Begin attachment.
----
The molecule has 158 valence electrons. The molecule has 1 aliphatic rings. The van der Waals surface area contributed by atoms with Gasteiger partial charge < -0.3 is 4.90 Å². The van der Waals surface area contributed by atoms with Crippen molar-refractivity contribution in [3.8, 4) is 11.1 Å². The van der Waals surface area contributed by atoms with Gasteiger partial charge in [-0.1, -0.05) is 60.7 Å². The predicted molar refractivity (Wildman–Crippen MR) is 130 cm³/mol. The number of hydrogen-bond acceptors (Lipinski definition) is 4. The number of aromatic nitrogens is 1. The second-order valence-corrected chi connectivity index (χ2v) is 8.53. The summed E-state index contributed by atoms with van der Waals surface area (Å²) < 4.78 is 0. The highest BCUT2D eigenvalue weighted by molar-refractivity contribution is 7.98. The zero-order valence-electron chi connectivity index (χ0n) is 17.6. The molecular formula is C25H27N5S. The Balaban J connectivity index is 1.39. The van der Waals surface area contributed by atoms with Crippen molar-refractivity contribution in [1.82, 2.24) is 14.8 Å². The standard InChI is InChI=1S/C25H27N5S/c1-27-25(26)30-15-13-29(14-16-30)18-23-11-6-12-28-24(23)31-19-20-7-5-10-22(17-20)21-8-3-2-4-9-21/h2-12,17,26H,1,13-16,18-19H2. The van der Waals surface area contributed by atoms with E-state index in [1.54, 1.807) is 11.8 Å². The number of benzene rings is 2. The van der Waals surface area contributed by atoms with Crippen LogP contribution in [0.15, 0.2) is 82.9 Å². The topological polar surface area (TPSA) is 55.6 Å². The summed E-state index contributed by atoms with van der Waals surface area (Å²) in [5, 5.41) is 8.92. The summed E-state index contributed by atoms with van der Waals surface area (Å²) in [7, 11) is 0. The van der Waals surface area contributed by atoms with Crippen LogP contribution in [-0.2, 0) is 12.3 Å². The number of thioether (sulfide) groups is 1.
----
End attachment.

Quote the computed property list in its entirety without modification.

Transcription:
The molecule has 158 valence electrons. The molecule has 1 aliphatic rings. The van der Waals surface area contributed by atoms with Gasteiger partial charge < -0.3 is 4.90 Å². The van der Waals surface area contributed by atoms with Crippen molar-refractivity contribution in [3.8, 4) is 11.1 Å². The van der Waals surface area contributed by atoms with Gasteiger partial charge in [-0.1, -0.05) is 60.7 Å². The predicted molar refractivity (Wildman–Crippen MR) is 130 cm³/mol. The number of hydrogen-bond acceptors (Lipinski definition) is 4. The number of aromatic nitrogens is 1. The second-order valence-corrected chi connectivity index (χ2v) is 8.53. The summed E-state index contributed by atoms with van der Waals surface area (Å²) < 4.78 is 0. The highest BCUT2D eigenvalue weighted by molar-refractivity contribution is 7.98. The zero-order valence-electron chi connectivity index (χ0n) is 17.6. The molecular formula is C25H27N5S. The Balaban J connectivity index is 1.39. The van der Waals surface area contributed by atoms with Crippen molar-refractivity contribution in [1.82, 2.24) is 14.8 Å². The standard InChI is InChI=1S/C25H27N5S/c1-27-25(26)30-15-13-29(14-16-30)18-23-11-6-12-28-24(23)31-19-20-7-5-10-22(17-20)21-8-3-2-4-9-21/h2-12,17,26H,1,13-16,18-19H2. The van der Waals surface area contributed by atoms with E-state index in [1.54, 1.807) is 11.8 Å². The number of benzene rings is 2. The van der Waals surface area contributed by atoms with Crippen LogP contribution in [0.15, 0.2) is 82.9 Å². The topological polar surface area (TPSA) is 55.6 Å². The summed E-state index contributed by atoms with van der Waals surface area (Å²) in [5, 5.41) is 8.92. The summed E-state index contributed by atoms with van der Waals surface area (Å²) in [7, 11) is 0. The van der Waals surface area contributed by atoms with Crippen LogP contribution in [-0.2, 0) is 12.3 Å². The number of thioether (sulfide) groups is 1.